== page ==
JOHN BAVOSI / SCIENCE PHOTO LIBRARY JOHN BAVOSI / SCIENCE PHOTO LIBRARY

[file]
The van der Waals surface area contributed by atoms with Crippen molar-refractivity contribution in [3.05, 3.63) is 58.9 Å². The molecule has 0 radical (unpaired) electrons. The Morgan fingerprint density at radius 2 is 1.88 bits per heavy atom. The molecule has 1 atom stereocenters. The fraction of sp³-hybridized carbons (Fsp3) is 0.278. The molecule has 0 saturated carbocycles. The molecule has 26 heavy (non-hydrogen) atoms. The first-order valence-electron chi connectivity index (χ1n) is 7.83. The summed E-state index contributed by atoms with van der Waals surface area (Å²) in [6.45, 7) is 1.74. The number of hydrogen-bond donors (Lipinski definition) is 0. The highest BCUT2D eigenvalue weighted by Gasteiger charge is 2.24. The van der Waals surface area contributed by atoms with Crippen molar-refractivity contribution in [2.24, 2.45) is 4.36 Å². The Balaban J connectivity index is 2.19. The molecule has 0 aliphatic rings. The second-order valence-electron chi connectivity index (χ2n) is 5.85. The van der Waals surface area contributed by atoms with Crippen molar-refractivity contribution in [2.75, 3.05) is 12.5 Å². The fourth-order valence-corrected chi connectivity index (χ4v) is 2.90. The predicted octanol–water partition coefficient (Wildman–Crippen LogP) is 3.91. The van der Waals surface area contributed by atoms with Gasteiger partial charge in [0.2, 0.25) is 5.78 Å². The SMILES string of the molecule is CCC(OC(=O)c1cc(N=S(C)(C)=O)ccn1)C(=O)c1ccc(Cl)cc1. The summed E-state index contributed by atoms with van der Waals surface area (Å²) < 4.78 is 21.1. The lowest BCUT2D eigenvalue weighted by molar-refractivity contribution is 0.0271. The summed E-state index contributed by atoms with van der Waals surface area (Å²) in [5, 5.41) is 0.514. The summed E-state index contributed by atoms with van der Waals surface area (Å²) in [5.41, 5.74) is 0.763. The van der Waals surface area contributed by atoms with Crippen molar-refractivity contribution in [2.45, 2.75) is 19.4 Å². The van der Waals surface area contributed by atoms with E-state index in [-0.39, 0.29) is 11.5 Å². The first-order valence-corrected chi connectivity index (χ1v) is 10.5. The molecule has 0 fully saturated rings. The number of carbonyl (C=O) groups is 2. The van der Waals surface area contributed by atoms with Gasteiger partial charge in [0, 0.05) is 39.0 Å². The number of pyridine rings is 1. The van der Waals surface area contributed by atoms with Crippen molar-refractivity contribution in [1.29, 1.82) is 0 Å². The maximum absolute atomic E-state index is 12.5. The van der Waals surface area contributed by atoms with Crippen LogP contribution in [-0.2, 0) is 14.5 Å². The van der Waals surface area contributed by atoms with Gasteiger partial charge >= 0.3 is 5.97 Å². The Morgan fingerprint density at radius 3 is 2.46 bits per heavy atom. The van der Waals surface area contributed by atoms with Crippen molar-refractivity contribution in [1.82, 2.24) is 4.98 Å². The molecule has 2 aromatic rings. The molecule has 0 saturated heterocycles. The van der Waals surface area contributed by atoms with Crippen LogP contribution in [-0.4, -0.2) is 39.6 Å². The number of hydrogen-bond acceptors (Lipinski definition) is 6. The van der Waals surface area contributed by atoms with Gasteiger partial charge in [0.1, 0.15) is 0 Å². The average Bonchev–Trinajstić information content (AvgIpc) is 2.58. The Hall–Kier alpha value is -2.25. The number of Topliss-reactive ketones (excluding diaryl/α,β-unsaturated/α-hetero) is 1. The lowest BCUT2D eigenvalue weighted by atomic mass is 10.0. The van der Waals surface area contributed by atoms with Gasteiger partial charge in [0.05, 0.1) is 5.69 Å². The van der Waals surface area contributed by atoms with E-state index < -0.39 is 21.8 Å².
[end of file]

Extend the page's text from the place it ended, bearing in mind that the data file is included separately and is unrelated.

Illustration of breast glands during pregnancy. The female breast consists mainly of 15-20 lobes of milk-secreting glands (here, coloured pink) em- bedded in fatty tissue (yellow). Ducts of these glands have their outlet at the nipple. The breast contains no muscle, but bands of fine ligaments weave between the fat and gland-lobules; they are attached to the skin and determine the breast's shape. During pregnancy, oestrogen and progeste- rone are secreted by the ovary and placenta. These hormones stimulate the milk-producing glands of the breast to develop, enlarge, and become active in preparation for breast-feeding. After birth, these glands first produce colostrum, then milk.
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